What is a Roth IRA?
August 30, 2022 5 min read
Even if your retirement is years down the line, it’s never too early to start planning. While you might be familiar with employer-sponsored retirement funds, like a 401(k), you could also consider an individual retirement account (IRA) as part of your overall plan. A Roth IRA is one type of individual retirement plan available to you.
But what is a Roth IRA, and how does it compare to a traditional IRA? Read on to learn about the benefits of this type of investment account.
- A Roth IRA is a retirement savings account that brings you tax-free growth.
- A Roth IRA is funded with post-tax money, as opposed to a traditional IRA, which is funded with pre-tax money.
- There are income and contribution limits on Roth IRAs that limit who may benefit from one.
How does a Roth IRA work?
A Roth IRA is an IRA funded using money you’ve already paid taxes on. Because your contributions have already been taxed, you can withdraw the money tax free when you retire.
Unlike with some other retirement accounts, Roth IRA contributions can’t be deducted from your taxes. But the major advantage of this type of account is that your contributions will experience tax-free growth and become tax-free income when you make withdrawals at age 59 1/2 or older.
This tax-free growth is one of the reasons why a Roth IRA may be an enticing retirement tool for younger earners. Since your income level may be lower early in your career, you might pay a lower tax rate on the money you contribute than you would when making withdrawals from a traditional IRA upon retirement.
Another benefit of a Roth IRA is that the contributions you make may be withdrawn without penalty—which can be handy if you suddenly need cash for a down payment or other major expense. The reason you don’t need to pay a penalty on this withdrawal is that you’ve already paid taxes on the contribution.
This penalty-free withdrawal only applies to your contribution amount, however. If you choose to withdraw any of the earnings you’ve made before you reach age 59 1/2, you’ll need to pay a penalty. For this reason, it may be wise to consult a tax professional if you’re considering withdrawing money from your Roth IRA before retirement.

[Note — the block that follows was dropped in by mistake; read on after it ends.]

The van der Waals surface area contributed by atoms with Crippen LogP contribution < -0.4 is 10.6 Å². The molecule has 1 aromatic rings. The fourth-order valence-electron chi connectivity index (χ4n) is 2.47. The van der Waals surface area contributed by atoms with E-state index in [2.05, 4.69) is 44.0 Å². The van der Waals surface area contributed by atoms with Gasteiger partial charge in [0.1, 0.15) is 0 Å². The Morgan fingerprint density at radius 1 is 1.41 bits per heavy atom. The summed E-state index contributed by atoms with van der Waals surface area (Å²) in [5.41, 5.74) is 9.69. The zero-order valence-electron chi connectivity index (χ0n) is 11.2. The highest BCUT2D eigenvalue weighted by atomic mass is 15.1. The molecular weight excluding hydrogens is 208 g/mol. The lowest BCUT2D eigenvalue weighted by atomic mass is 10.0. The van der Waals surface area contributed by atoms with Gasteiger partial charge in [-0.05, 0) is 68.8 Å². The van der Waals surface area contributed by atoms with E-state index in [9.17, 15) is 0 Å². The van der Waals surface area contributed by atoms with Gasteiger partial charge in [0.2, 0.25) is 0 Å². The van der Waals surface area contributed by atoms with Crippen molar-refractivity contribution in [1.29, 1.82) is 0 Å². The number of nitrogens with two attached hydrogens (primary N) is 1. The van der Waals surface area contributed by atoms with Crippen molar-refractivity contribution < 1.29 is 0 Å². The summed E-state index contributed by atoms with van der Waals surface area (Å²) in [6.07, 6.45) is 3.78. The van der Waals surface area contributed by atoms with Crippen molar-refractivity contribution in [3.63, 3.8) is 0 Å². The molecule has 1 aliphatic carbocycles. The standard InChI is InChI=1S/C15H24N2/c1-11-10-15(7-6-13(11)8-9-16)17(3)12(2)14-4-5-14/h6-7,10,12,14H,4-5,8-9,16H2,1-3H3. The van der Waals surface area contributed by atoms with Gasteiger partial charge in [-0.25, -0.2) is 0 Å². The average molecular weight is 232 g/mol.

Roth IRA contribution and income limits
Whether you’re eligible to contribute to a Roth IRA will depend on your income. Income limits can change from year to year and will be different depending on whether you file your taxes singly or jointly. However you file, the Roth IRA limit will be based on your modified adjusted gross income (MAGI).
Take a look at the income and contribution limits for 2022 below:
- If you’re filing singly, you must have a MAGI of $129,000 or less.
- If you’re filing jointly, you must have a MAGI of $204,000 or less.
There are also limits to how much you may contribute to a Roth IRA in a given year. And the annual contribution you make to your Roth IRA must be less than the earned income you claim on your tax return for that specific tax year.
For the 2022 tax year, the maximum allowed Roth IRA contribution is $6,000. If you are age 50 or older, you may contribute an extra $1,000 for a total contribution of $7,000 for the tax year. This extra $1,000 is known as a catch-up contribution and is designed to assist older savers who may be behind on their retirement planning.
These are the general contribution and income limits for Roth IRAs, but there are special circumstances that fall outside these guidelines. For example, single filers who earn more than $129,000 but less than $144,000 may still be able to contribute to a Roth IRA, but with a reduced contribution limit.
See the Roth IRA contribution limits for 2022 for a full breakdown of these limits and contributions.
The five-year rule
There’s also something called the five-year rule when it comes to Roth IRAs. In order to make tax-free withdrawals at retirement, five years need to have passed from the initial contribution you made to the account.
Pros and cons of a Roth IRA
Roth IRAs come with both advantages and disadvantages that can affect your retirement plans.
Roth IRA pros
Here are some of the pros associated with a Roth IRA:
- It provides a tax-free income stream for retirement.
- No required minimum distributions.
- Contributions can be withdrawn penalty free if you need them.
- Earnings grow tax free.
- Roth IRAs may be passed to a beneficiary, such as your child, if you pass away.
Roth IRA cons
Here are some things to keep in mind when it comes to a Roth IRA:
- Contribution limits are capped each year.
- There’s a 10% early withdrawal penalty on account earnings.
- There are strict income eligibility requirements.
- It’s not tax deductible.
- It may impact financial aid for your child’s college expenses because distributions are considered income.
Roth IRA vs. Traditional IRA
There are many similarities between traditional IRAs and Roth IRAs, including the annual contribution limits. However, there are also some big differences between the two accounts you’ll want to be aware of.
|Traditional IRA||Roth IRA|
|Tax status of contributions||Pre-tax||Post-tax|
|Are withdrawals taxed?||Yes||No|
|Are earnings taxed?||Yes||Only if withdrawn before age 59 1/2|
|Income limits to contribute?||No||Yes|
|Minimum distributions?||Yes, starting at age 70 1/2||No|
|Are contributions tax deductible?||Maybe, depending on income||No|
|Early withdrawal penalties||10% on both contributions and earnings||10% on earnings|
Roth IRA in a nutshell
A Roth IRA may be worth considering if you’re looking for a retirement plan with flexibility and the idea of a tax-free income stream is appealing to you.
But Roth IRAs aren’t your only option when it comes to retirement savings. Learn more about other investment possibilities and how to start saving for retirement.